Strange as it may seem in this era of autotune and virtual instruments, there was a time in popular music when adventuresome artists were rewarded, at least occasionally, with something other than puzzled looks. No genre encapsulates this bygone age more than progressive rock, which for a time in the 1970s rode high on the charts with bands such as Yes, Emerson Lake & Palmer, Jethro Tull, and Kansas enjoying commercial if not critical success by seeking to interweave classical and avant-garde themes with rock‘n’roll’s rhythmic power.
Fast forward to 1985. Kerry Livgren, de facto leader of Kansas during its mid to late 1970s heyday and author of its two best known songs “Carry On Wayward Son” along with “Dust In The Wind”, was at something of an artistic/career crossroads. The band for which he was known was firmly in his rear view mirror yet alive once more; the following year saw it release Power which featured the top twenty hit “All I Wanted.” Meanwhile, his own band AD, whose lineup was replete with talent to burn, found itself sort-of on the Sparrow label, thus automatically relegated to the Christian rock ghetto, a place even the most fiercely devoted fans from secular days seldom knew existed. And, given how Livgren’s muse was utterly beyond the comprehension of most CCM fans worshipping at the altar of soft pop, he and his band barely registered in the music machine’s playground. Nevertheless, Livgren and company persevered as long as possible, along the way giving us 1985’s Art Of The State.
Art Of The State reminds me of an interview I watched several years ago with Les Claypool, bassist without peer best known for his band Primus. He was talking about the time when he auditioned, believe it or not, for the then-vacant bassist position with Metallica. He didn’t get the job. The interview then cut over to Metallica leader James Hetfield who didn’t even attempt to contain his roaring laughter as he noted about the entire matter, “He was too good for us!” In similar fashion, AD’s sophisticated melodies, arrangements, and lyrics were so far beyond the scope of 99.44% of mid-‘80s CCM it is little wonder why it made no marketplace impact.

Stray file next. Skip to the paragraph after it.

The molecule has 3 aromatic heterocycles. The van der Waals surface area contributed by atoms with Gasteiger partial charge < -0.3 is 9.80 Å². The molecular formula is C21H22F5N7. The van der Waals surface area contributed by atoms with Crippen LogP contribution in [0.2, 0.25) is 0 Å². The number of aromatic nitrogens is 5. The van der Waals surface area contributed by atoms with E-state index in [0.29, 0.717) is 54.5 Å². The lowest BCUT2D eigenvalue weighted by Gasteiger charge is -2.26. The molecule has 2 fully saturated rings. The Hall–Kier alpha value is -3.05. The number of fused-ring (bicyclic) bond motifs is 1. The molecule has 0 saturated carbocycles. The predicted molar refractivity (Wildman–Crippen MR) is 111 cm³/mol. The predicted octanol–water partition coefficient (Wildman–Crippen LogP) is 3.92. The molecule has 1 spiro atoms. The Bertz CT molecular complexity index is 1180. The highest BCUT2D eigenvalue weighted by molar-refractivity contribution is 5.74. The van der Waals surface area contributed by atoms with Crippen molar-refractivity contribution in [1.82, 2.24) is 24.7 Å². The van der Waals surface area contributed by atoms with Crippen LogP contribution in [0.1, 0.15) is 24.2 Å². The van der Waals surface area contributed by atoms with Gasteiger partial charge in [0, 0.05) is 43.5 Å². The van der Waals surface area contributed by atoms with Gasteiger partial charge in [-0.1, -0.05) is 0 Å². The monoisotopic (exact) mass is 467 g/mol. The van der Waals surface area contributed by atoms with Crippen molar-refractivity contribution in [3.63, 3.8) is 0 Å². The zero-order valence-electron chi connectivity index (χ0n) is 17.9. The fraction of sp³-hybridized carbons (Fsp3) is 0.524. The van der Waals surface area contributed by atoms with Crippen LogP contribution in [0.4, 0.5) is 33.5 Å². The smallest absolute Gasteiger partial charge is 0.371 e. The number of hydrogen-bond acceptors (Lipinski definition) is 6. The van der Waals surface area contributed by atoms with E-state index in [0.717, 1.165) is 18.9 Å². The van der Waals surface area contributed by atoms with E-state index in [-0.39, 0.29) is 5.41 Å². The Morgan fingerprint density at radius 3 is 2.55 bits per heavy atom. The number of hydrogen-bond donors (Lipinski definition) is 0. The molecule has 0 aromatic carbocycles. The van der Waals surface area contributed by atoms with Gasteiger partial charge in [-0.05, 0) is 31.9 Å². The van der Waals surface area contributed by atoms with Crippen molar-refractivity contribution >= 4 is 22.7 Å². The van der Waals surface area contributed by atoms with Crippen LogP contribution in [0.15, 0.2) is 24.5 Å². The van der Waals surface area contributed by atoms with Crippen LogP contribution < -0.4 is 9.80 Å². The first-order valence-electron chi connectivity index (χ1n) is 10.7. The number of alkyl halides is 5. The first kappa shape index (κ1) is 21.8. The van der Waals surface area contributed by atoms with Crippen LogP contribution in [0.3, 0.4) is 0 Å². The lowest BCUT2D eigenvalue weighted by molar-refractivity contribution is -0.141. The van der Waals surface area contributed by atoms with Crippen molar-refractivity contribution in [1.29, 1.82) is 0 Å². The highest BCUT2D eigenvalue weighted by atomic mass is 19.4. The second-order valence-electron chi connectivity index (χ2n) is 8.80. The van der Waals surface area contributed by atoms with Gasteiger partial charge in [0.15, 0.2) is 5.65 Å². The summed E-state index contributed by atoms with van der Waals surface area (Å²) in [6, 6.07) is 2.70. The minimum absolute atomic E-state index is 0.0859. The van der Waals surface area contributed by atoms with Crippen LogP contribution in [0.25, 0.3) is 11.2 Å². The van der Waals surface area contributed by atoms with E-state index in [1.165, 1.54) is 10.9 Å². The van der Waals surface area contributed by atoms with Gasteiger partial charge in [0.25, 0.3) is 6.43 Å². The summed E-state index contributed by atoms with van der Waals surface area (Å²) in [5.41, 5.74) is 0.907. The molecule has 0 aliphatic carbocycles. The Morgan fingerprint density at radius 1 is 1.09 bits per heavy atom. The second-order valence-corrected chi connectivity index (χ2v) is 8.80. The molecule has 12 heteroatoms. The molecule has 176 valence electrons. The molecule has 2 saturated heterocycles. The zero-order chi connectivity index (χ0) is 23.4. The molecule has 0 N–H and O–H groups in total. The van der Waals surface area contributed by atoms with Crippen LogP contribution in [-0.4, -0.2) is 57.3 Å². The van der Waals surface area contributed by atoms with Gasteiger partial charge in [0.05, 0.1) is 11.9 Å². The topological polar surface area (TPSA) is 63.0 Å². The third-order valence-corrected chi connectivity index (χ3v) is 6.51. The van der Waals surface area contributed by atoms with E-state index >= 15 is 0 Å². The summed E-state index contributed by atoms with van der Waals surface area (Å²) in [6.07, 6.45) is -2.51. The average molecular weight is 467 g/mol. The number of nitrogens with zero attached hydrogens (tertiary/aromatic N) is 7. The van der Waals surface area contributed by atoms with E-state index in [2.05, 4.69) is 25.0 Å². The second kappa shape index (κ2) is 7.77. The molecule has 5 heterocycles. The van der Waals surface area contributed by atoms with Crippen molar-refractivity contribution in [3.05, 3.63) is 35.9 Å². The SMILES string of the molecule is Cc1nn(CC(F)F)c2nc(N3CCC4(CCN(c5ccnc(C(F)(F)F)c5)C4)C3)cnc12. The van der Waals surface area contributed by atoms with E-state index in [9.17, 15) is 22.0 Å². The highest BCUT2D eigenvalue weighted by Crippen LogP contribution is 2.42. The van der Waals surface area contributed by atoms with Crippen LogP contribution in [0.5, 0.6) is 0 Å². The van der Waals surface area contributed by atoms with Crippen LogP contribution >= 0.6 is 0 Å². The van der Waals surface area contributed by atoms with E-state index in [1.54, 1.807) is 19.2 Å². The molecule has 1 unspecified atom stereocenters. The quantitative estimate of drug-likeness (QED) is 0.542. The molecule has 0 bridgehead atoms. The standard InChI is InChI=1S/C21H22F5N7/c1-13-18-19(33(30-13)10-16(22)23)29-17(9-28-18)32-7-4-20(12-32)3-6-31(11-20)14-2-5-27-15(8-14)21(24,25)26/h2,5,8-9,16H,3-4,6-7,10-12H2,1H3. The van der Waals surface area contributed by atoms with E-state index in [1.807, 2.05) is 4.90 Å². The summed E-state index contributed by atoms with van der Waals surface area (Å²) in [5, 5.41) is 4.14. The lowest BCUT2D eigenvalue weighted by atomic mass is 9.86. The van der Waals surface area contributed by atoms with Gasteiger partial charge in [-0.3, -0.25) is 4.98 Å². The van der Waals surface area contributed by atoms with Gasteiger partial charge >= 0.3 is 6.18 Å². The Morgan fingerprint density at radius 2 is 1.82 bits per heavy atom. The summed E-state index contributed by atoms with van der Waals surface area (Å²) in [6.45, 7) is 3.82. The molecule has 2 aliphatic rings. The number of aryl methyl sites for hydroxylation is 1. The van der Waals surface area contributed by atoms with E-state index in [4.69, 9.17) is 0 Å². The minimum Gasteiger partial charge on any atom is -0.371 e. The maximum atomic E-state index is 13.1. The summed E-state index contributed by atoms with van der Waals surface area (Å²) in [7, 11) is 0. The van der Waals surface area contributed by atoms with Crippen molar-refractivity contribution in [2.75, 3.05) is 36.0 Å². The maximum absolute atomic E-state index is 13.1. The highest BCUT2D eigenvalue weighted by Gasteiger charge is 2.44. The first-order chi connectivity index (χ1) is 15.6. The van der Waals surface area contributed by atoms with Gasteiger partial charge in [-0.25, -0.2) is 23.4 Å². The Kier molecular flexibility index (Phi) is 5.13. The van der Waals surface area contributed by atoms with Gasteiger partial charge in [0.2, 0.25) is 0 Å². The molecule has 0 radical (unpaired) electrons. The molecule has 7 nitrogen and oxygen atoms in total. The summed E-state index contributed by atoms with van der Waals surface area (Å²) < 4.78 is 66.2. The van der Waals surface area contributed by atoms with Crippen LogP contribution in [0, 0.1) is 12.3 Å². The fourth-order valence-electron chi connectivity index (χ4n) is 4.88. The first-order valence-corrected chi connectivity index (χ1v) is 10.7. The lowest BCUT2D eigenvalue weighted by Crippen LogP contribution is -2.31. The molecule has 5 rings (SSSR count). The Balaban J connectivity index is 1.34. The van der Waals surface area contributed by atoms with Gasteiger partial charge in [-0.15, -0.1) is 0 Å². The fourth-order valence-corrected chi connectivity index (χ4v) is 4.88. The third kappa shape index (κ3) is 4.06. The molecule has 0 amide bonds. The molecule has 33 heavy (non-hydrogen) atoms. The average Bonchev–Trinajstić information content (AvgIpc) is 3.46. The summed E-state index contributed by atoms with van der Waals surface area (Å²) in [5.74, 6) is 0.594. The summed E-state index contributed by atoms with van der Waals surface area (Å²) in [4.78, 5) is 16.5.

The album lacks the standout, forever a mandatory staple hit à la the aforementioned “Carry On Wayward Son” or “Dust In The Wind.” It is filled with meaty inventiveness, be it the positive lilt of “Lead Us To Reason,” which should have been a hit but wasn’t, the apocalyptic grandeur of “The Fury,” and multiple stops in-between. While the overall sound was familiar to Kansas aficionados, Livgren and company declined to recycle his previous band, adding more group vocal punch and rhythm to the hooks. The instrumental excursions during songs were kept brief, sharp, and sweet. Art Of The State is still unmistakably and undeniably prog, but it’s prog purposefully trimmed down.
Livgren is still with us, working on new music. For those looking to find out what they missed while they were loading up on the latest Amy Grant and Michael W. Smith fan fodder, check out Art Of The State. It was, and is, state of the art.
The album is available on Kerry Livgren’s website.